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‘Suddenly, I saw Dad again’: The radical technology helping those living with dementia

‘It’s like the clouds would part, just for a few seconds' (iStock)
‘It’s like the clouds would part, just for a few seconds' (iStock)

There is a scene in the 2020 film The Father, starring Anthony Hopkins and Olivia Colman, that is all too familiar for people caring for someone with dementia. In it, Hopkins’ character Anthony struggles to keep up with his daughter Anne’s (Colman) movements. One moment, she is bringing home dinner. The next, she is talking about moving to Paris with a boyfriend he doesn’t like. She’s in his flat. Suddenly, he’s in her flat. Her face shifts – she looks like someone he used to know, then a total stranger. Where is he? When is he?

Dementia is a cruel sickness that radiates outwards, seeping into the lives of anyone in its orbit. Patients become lost in a maze of memories. The present day becomes too slippery to hold on to, so many retreat into themselves. Wayfinding – meaning the ability to find one’s way in the world – becomes severely impaired, resulting in anxiety, confusion, and distress that can be very difficult for families and carers to cope with.

There is no cure for dementia, and most medical research is focused on finding treatments for diseases that cause dementia, such as Alzheimer’s disease and dementia with Lewy bodies. It’s extremely important work, but there’s also a need for tools that can help those living with dementia as well as their families and carers. As research shows that visual cues can help deliver much-needed aid and relief, a number of small creative companies are stepping in to fill in the gap.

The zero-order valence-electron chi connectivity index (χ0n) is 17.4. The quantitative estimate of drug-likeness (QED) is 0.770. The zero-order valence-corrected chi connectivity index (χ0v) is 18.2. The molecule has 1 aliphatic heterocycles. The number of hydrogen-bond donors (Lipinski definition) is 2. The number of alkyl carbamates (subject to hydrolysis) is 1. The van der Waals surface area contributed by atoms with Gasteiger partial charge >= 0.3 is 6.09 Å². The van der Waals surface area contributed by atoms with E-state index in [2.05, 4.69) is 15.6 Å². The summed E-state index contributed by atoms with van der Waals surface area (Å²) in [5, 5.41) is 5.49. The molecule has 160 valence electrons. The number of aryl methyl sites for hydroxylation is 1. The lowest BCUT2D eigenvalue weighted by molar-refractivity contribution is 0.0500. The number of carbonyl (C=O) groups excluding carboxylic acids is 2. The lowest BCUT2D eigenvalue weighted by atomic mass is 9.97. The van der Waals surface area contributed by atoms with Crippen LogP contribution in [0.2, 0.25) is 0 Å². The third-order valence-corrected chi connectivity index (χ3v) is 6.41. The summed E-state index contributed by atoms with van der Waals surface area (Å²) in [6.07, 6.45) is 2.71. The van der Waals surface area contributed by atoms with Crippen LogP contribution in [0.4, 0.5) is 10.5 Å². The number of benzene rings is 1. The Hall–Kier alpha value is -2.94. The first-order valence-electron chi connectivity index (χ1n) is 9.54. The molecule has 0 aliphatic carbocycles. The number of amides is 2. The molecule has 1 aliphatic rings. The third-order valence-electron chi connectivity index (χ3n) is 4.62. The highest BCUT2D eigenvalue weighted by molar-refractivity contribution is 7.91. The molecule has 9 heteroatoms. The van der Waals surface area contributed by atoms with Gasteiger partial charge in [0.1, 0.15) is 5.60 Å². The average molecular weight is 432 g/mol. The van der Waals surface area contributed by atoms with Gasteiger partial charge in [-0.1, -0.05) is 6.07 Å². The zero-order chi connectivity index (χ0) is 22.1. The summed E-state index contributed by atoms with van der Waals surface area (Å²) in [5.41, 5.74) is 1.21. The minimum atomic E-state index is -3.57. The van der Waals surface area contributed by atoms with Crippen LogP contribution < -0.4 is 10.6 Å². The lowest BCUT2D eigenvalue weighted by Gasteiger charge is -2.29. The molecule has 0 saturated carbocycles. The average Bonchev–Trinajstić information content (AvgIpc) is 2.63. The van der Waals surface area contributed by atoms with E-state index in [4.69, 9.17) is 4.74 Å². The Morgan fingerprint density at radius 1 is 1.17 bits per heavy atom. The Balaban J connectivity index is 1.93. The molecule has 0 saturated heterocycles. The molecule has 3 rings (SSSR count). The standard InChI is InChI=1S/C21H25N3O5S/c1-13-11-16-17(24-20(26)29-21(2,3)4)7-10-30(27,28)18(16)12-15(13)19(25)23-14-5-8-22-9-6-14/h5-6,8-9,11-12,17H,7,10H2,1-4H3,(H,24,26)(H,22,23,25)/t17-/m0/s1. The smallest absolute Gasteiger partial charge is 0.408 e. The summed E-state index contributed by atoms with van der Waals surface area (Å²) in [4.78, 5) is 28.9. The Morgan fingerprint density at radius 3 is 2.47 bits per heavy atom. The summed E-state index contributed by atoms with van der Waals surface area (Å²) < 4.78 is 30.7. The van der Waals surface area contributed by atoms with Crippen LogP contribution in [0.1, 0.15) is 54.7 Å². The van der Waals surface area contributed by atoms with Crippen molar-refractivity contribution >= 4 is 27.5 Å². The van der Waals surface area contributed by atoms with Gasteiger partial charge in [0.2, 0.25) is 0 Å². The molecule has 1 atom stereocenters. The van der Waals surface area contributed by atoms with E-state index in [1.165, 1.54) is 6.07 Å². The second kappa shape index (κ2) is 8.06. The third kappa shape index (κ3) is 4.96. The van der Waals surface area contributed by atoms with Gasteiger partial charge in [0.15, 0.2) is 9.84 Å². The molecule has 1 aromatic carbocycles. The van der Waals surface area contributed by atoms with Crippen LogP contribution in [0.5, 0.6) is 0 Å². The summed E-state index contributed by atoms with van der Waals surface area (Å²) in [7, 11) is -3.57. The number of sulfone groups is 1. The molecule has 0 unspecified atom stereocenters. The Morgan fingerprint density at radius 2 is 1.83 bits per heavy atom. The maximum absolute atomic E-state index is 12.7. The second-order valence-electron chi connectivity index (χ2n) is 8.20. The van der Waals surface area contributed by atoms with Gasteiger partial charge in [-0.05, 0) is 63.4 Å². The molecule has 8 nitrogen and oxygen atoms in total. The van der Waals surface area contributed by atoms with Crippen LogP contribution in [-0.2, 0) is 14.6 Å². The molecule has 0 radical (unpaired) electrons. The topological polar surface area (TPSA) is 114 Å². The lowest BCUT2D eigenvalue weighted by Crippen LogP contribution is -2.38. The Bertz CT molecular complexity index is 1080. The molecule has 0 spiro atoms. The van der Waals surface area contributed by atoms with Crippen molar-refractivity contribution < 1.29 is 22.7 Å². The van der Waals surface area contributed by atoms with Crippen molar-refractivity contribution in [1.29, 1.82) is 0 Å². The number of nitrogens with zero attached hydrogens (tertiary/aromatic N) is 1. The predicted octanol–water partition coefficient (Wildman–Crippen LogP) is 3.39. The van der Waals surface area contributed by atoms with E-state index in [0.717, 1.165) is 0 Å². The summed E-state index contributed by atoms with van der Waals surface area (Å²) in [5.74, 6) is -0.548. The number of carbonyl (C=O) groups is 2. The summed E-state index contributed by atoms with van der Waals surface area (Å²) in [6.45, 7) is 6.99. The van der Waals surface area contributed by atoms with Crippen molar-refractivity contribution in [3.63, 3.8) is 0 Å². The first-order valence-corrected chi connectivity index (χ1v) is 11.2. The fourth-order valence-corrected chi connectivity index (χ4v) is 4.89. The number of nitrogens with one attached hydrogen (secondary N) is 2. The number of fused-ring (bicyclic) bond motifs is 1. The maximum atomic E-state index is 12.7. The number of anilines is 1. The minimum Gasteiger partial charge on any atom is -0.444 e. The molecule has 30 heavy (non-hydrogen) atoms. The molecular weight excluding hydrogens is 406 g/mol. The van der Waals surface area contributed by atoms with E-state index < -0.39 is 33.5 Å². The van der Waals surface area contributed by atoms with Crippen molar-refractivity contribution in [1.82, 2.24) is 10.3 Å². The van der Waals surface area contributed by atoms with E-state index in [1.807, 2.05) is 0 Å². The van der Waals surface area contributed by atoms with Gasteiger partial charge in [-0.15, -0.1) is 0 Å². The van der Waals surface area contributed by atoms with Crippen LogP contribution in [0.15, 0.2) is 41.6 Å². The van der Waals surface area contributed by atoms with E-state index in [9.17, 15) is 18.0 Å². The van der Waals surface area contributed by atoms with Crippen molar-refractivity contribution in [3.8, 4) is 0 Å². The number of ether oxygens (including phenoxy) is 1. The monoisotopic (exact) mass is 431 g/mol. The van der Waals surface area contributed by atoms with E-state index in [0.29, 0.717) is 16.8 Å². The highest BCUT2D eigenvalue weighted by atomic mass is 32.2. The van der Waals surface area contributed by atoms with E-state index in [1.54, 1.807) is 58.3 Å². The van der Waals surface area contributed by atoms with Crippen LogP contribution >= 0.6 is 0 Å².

Sarah Harrison is the founder of Recognii, the world’s first entertainment DVD made especially for people with moderate to later-stage dementia. The idea for Recognii came about after Harrison began taking care of her father when he was diagnosed with Alzheimer’s in 2015. She and her mother, a former nurse, opted to care for him in their family home in Harrogate, where Sarah also resides.

“As the condition progressed, he became very withdrawn,” she recalls. “He couldn’t watch TV or engage himself in his own activities, couldn’t really have a conversation, couldn’t read books anymore because he couldn’t follow the plot.” But amid all the gloom cast by the disease, there’d be breakthrough moments when Sarah saw her father as she always knew him. These moments often came when he watched children’s TV, as the faces of smiling, happy children and brightly coloured graphics grabbed his attention.

“It was great, but it was also too childish and didn’t reflect his life,” Sarah says. “I thought, surely there must be something out there that is more simplistic viewing that does reflect adult experiences – but there was absolutely nothing.” An idea began to form. Sarah thought that if she could create engaging short clips of “gentle, joyful stuff” with no storylines, it would bring him some relief from the fog in his mind. “He responded to very bright colours and contrasts, and two-dimensional images, which reflected what we know about the way dementia impacts cognitive and visual processing.”

Changes in visual perception occur when the sensory journey between the brain and organs (such as the eyes and ears) gets interrupted, or slows down due to dementia. According to Alzheimer’s UK, the disease can also lead to damage to the eyes or parts of the brain, which can then lead to misperceptions, misidentifications, hallucinations, delusions and time-shifting. Like Anthony’s experience in The Father, time becomes an amorphous thing, which jumps back and forth instead of moving in a linear fashion. As such, older memories can become safer places for dementia patients to revisit.

I noticed the iPad gathering dust. She said it wasn’t easy for her to use and she missed getting letters and postcards like she did in the past